Greet­ings From Asbury Park

  • Review
By – September 28, 2022

Daniel Turtel’s debut nov­el, Greet­ings From Asbury Park, begins with the death of a father, Joseph Larkin. His three chil­dren — Casey, David, and Gabrielle — all had dif­fer­ent moms and dif­fer­ent rela­tion­ships with Joseph, none of which were pos­i­tive. Joseph Larkin was dis­tant, unkind, and spite­ful, and his poor or absent par­ent­ing looms over the nov­el, as the chil­dren try to make sense of his death and their evolv­ing rela­tion­ships with one anoth­er and the world.

Tur­tel does a fan­tas­tic job of depict­ing a nuanced and ful­ly real­ized Jer­sey Shore that doesn’t lean into the free­wheel­ing rau­cous­ness (á la The Jer­sey Shore) typ­i­cal­ly asso­ci­at­ed with it. Turtel’s Jer­sey Shore, which stretch­es as far south as Bel­mar and as far north as Long Branch, doesn’t hide from the class and racial divides that cut through it: from the rich­er and whiter neigh­bor­hoods in Ocean Grove and Allen­hurst, to an Asbury Park that, a few blocks off the board­walk, is poor­er and home to more peo­ple of col­or. These divi­sions are invit­ed into the novel’s cen­ter, spark­ing ten­sion and inter­est­ing con­ver­sa­tions between characters.

Greet­ings From Asbury Park also mas­ter­ful­ly address­es the lim­its that tra­di­tion­al mas­cu­line expec­ta­tions can place on men, and how these lim­its neg­a­tive­ly affect them and those around them. David, the son with whom Joseph spent the most time, expe­ri­ences the great­est lim­i­ta­tions, as he’d most absorbed his father’s lessons on mas­culin­i­ty (i.e., men shouldn’t be friends with women, valu­ing com­pe­ti­tion over all else, etc.). To hide from his grief and his aim­less posi­tion in life — he inher­it­ed most of Joseph’s mon­ey, but has no job prospects or pas­sions — he drinks and abus­es drugs, gets into fist fights, and attempts to have as much casu­al sex as he can. These rush­es tem­porar­i­ly leave him con­tent, but they start to alien­ate him from his half-sib­lings and him­self. Casey, too, has his own ver­sion of eva­sion: he hides from his feel­ings by with­draw­ing into him­self and away from emo­tion­al conversations.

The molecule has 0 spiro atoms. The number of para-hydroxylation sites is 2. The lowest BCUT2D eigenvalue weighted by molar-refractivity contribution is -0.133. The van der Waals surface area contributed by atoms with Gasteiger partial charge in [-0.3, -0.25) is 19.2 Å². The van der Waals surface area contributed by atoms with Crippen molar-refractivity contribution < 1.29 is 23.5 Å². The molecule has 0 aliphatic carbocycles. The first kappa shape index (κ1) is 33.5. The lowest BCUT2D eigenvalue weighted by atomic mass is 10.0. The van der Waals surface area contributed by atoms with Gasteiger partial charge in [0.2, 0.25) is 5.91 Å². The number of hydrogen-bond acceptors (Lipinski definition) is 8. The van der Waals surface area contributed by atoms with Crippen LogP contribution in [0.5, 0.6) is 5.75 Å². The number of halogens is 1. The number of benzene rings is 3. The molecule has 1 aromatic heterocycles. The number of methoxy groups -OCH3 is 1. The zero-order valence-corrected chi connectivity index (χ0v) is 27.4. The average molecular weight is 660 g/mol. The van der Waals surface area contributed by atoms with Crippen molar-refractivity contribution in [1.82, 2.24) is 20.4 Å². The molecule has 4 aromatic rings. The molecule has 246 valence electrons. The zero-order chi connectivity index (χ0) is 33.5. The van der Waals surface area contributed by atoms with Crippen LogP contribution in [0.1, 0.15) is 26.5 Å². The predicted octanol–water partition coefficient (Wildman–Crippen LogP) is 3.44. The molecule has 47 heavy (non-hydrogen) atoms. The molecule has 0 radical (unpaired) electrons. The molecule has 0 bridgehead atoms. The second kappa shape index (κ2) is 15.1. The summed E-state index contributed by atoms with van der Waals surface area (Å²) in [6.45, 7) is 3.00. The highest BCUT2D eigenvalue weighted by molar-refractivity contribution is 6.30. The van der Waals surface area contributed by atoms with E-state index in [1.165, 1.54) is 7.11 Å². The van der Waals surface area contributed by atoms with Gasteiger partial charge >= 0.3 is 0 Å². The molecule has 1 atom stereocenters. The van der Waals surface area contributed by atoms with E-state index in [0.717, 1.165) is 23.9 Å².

Although the nov­el is only 250 pages long, it man­ages to cycle through over half a dozen per­spec­tives. This nar­ra­tive approach offers a more round­ed view of the story’s cen­tral char­ac­ters, but at times it seems to dilute an already short nov­el; some chap­ters feel like lulls, in that they mine the actions and back­sto­ries of char­ac­ters whom the broad­er nar­ra­tive doesn’t seem as inter­est­ed in.

And then there’s the prose, which is brood­ing and poet­ic and per­fect­ly dis­tant. It sets a bleak tone from begin­ning to end. Yet it can some­times jump a few reg­is­ters out­side a character’s range, giv­ing the impres­sion that the author’s voice is over­shad­ow­ing their own. These pas­sages, though, are some of the book’s most beau­ti­ful and insight­ful — so per­haps the intru­sions are worth it.

Ben­jamin Selesnick lives and writes in New Jer­sey. His writ­ing has appeared in decomP, Lunch Tick­et, San­ta Fe Writ­ers’ Project Quar­ter­ly, and oth­er pub­li­ca­tions. He holds an MFA in fic­tion from Rutgers-Newark.

Discussion Questions